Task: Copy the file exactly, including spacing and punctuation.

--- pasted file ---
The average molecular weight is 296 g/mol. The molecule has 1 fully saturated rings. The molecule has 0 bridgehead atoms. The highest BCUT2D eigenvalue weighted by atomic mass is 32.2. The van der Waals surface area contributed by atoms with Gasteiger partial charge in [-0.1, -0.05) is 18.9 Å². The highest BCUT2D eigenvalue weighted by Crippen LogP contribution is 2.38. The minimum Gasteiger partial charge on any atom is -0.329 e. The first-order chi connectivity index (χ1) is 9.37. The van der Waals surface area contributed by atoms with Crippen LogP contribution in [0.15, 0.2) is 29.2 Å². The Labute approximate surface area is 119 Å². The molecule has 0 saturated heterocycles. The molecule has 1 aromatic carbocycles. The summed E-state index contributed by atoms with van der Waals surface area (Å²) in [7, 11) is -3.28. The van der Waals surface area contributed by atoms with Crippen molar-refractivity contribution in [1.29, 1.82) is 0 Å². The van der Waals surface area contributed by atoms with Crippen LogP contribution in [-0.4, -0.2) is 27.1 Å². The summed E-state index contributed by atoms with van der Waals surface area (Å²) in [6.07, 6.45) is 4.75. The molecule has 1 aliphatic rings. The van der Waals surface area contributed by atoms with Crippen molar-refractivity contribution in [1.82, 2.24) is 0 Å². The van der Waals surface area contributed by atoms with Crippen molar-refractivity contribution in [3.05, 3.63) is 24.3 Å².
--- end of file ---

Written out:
The average molecular weight is 296 g/mol. The molecule has 1 fully saturated rings. The molecule has 0 bridgehead atoms. The highest BCUT2D eigenvalue weighted by atomic mass is 32.2. The van der Waals surface area contributed by atoms with Gasteiger partial charge in [-0.1, -0.05) is 18.9 Å². The highest BCUT2D eigenvalue weighted by Crippen LogP contribution is 2.38. The minimum Gasteiger partial charge on any atom is -0.329 e. The first-order chi connectivity index (χ1) is 9.37. The van der Waals surface area contributed by atoms with Crippen LogP contribution in [0.15, 0.2) is 29.2 Å². The Labute approximate surface area is 119 Å². The molecule has 0 saturated heterocycles. The molecule has 1 aromatic carbocycles. The summed E-state index contributed by atoms with van der Waals surface area (Å²) in [7, 11) is -3.28. The van der Waals surface area contributed by atoms with Crippen molar-refractivity contribution in [1.29, 1.82) is 0 Å². The van der Waals surface area contributed by atoms with Crippen LogP contribution in [-0.4, -0.2) is 27.1 Å². The summed E-state index contributed by atoms with van der Waals surface area (Å²) in [6.07, 6.45) is 4.75. The molecule has 1 aliphatic rings. The van der Waals surface area contributed by atoms with Crippen molar-refractivity contribution in [1.82, 2.24) is 0 Å². The van der Waals surface area contributed by atoms with Crippen molar-refractivity contribution in [3.05, 3.63) is 24.3 Å².